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Date:	19 Aug 2007 08:00:02 -0400
Subject: The mess that is SIGPIPE

I noticed that FreeBSD has a useful SOL_SOCKET option, SO_NOSIGPIPE, which
is a "sticky" version of MSG_NOSIGNAL.  Particularly useful for libraries,
it disables SIGPIPE on a particular socket without disabling it globally.

Anyway, this led me to look at the implementation of SIGPIPE and
MSG_NOSIGNAL and...  it's a bit of a mess.  Some places honor
MSG_NOSIGNAL, but there are a lot of code paths that don't appear to.

So I started thinking about a cleanup...

Currently, SIGPIPE is sent from dozens of places that return EPIPE.
What if they could all be deleted and just a few system calls: write(),
writev(), send(), sendto() and sendmsg() (oh, yes, and sendfile())
could check for EPIPE from the VFS calls they make and generate SIGPIPE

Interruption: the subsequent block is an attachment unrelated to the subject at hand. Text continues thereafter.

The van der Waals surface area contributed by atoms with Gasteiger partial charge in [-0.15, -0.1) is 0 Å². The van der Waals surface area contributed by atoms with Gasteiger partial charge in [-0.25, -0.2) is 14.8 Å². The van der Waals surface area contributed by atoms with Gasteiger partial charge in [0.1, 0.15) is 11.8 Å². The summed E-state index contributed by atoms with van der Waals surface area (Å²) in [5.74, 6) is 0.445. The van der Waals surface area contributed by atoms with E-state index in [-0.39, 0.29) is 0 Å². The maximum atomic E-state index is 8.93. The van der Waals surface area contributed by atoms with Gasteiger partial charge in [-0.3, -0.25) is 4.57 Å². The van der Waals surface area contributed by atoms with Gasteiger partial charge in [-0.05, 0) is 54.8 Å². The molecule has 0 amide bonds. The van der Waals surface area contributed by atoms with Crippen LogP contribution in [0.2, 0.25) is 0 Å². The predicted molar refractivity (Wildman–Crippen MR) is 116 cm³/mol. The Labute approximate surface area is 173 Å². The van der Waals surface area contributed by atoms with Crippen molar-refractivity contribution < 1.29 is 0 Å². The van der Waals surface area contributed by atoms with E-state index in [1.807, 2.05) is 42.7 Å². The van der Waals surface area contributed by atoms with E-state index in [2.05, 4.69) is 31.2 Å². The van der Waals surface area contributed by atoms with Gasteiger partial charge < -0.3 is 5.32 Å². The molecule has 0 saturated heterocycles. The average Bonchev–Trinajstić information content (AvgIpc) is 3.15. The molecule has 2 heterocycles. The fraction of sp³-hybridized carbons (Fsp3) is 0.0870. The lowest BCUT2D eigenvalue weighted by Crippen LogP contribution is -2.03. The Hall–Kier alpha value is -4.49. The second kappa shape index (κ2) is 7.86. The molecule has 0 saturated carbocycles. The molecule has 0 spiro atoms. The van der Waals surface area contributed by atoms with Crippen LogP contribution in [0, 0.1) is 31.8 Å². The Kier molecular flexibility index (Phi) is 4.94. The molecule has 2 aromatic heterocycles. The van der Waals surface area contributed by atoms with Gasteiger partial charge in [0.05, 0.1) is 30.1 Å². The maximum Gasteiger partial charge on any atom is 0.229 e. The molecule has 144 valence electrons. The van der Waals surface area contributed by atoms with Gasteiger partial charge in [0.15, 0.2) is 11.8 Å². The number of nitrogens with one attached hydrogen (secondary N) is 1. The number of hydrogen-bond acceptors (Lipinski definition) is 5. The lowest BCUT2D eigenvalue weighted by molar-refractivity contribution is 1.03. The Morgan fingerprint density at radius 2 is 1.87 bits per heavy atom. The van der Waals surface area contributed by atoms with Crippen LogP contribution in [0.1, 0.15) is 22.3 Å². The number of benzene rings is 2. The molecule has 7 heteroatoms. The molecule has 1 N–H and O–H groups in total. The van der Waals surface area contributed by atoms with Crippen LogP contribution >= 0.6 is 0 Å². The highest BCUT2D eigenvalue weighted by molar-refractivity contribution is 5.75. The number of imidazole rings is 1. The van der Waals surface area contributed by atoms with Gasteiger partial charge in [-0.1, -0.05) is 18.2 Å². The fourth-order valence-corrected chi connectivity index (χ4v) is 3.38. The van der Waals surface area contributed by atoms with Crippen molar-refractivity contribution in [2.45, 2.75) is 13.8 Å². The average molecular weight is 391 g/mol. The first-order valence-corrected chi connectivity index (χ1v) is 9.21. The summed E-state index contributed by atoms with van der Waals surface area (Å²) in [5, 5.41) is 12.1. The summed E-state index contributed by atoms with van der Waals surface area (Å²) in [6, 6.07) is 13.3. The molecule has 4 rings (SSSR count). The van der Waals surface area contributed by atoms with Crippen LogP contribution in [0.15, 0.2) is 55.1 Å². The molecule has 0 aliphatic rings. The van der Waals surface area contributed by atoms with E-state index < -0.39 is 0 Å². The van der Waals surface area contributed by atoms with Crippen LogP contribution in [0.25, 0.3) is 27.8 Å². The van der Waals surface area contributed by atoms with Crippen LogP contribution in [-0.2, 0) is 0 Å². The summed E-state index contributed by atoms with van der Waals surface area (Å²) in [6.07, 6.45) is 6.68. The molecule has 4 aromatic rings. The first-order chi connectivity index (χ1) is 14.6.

The only thing is figuring out where in the call chain to put it.

-> sys_sendto()
   -> sock_sendmsg()
      -> __sock_sendmsg()
         -> sock->ops->sendmsg

-> vfs_write()
   -> do_sync_write
      -> filp->f_op->aio_write
         -> sock_aio_write()
            -> do_sock_write()
               -> __sock_(sendmsg()

-> vfs_writev()
   -> do_readv_writev()
      -> do_loop_readv_writev()
         -> file->f_op->write
            -> ????
               -> sock_aio_write()
                  -> do_sock_write()
                     -> __sock_(sendmsg()

kernel_sendmsg() also calls sock_sendmsg(), and it would save a bunch
of fiddling with MSG_NOSIGNAL if kernel_sendmsg() never generated signals.

That implies that the check should be at the sys_sendto() layer or higher.

Anyway, looking into implementing this, I found a zillion places where
the logic looked a little unclear, such as OCFS2 code.  I'm not convinced
that a bug there can't generate SIGPIPE unexpectedly.

Anyway, before I tackle this rewrite, I'd like to ask if someone knows
what the code is *supposed* to be doing, and can confirm that SIGPIPE
should be generated if and only if the write is done by a user-level
system call that can return EPIPE.  So all the buried network file
systems should never generate it.  Is that right?

Thanks for the insights.
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